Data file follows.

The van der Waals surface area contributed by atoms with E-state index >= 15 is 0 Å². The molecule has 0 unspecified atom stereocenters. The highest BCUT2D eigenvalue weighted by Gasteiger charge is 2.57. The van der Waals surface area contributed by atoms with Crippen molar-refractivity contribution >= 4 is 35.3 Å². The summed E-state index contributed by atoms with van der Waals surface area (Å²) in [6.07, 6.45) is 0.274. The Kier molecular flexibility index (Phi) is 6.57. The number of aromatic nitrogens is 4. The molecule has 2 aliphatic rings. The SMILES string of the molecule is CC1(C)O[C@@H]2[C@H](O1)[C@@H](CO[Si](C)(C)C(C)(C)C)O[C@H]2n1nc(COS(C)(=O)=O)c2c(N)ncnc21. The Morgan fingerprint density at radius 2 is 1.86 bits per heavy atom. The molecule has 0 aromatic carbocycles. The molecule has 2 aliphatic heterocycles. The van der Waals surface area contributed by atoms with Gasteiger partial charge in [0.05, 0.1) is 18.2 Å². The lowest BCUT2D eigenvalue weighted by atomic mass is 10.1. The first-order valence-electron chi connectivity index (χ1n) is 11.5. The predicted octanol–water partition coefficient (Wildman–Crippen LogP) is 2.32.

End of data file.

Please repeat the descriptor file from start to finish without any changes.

The van der Waals surface area contributed by atoms with E-state index >= 15 is 0 Å². The molecule has 0 unspecified atom stereocenters. The highest BCUT2D eigenvalue weighted by Gasteiger charge is 2.57. The van der Waals surface area contributed by atoms with Crippen molar-refractivity contribution >= 4 is 35.3 Å². The summed E-state index contributed by atoms with van der Waals surface area (Å²) in [6.07, 6.45) is 0.274. The Kier molecular flexibility index (Phi) is 6.57. The number of aromatic nitrogens is 4. The molecule has 2 aliphatic rings. The SMILES string of the molecule is CC1(C)O[C@@H]2[C@H](O1)[C@@H](CO[Si](C)(C)C(C)(C)C)O[C@H]2n1nc(COS(C)(=O)=O)c2c(N)ncnc21. The Morgan fingerprint density at radius 2 is 1.86 bits per heavy atom. The molecule has 0 aromatic carbocycles. The molecule has 2 aliphatic heterocycles. The van der Waals surface area contributed by atoms with Gasteiger partial charge in [0.05, 0.1) is 18.2 Å². The lowest BCUT2D eigenvalue weighted by atomic mass is 10.1. The first-order valence-electron chi connectivity index (χ1n) is 11.5. The predicted octanol–water partition coefficient (Wildman–Crippen LogP) is 2.32.